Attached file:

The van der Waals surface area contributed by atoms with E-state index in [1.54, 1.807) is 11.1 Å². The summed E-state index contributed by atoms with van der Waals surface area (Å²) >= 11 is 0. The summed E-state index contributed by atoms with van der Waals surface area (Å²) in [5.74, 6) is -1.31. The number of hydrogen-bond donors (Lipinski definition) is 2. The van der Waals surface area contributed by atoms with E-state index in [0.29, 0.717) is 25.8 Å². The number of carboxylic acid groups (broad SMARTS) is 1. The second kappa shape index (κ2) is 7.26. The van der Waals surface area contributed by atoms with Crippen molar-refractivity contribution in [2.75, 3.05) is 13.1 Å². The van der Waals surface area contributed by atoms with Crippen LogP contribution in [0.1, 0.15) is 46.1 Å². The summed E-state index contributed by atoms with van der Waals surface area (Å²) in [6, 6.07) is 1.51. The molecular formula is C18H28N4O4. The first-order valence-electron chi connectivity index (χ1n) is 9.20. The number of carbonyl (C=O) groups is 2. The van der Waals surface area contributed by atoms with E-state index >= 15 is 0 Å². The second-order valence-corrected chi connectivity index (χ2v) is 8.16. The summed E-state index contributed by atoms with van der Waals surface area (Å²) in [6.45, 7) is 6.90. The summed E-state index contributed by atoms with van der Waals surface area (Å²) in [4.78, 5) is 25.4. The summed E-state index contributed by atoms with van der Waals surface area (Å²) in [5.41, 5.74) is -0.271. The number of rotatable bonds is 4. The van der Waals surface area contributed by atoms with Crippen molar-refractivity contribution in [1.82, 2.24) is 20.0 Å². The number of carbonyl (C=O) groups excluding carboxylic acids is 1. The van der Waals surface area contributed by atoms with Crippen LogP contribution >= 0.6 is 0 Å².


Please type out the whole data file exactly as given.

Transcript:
The van der Waals surface area contributed by atoms with E-state index in [1.54, 1.807) is 11.1 Å². The summed E-state index contributed by atoms with van der Waals surface area (Å²) >= 11 is 0. The summed E-state index contributed by atoms with van der Waals surface area (Å²) in [5.74, 6) is -1.31. The number of hydrogen-bond donors (Lipinski definition) is 2. The van der Waals surface area contributed by atoms with E-state index in [0.29, 0.717) is 25.8 Å². The number of carboxylic acid groups (broad SMARTS) is 1. The second kappa shape index (κ2) is 7.26. The van der Waals surface area contributed by atoms with Crippen molar-refractivity contribution in [2.75, 3.05) is 13.1 Å². The van der Waals surface area contributed by atoms with Crippen LogP contribution in [0.1, 0.15) is 46.1 Å². The summed E-state index contributed by atoms with van der Waals surface area (Å²) in [6, 6.07) is 1.51. The molecular formula is C18H28N4O4. The first-order valence-electron chi connectivity index (χ1n) is 9.20. The number of carbonyl (C=O) groups is 2. The van der Waals surface area contributed by atoms with E-state index >= 15 is 0 Å². The second-order valence-corrected chi connectivity index (χ2v) is 8.16. The summed E-state index contributed by atoms with van der Waals surface area (Å²) in [6.45, 7) is 6.90. The summed E-state index contributed by atoms with van der Waals surface area (Å²) in [4.78, 5) is 25.4. The summed E-state index contributed by atoms with van der Waals surface area (Å²) in [5.41, 5.74) is -0.271. The number of rotatable bonds is 4. The van der Waals surface area contributed by atoms with Crippen molar-refractivity contribution in [1.82, 2.24) is 20.0 Å². The number of carbonyl (C=O) groups excluding carboxylic acids is 1. The van der Waals surface area contributed by atoms with Crippen LogP contribution >= 0.6 is 0 Å².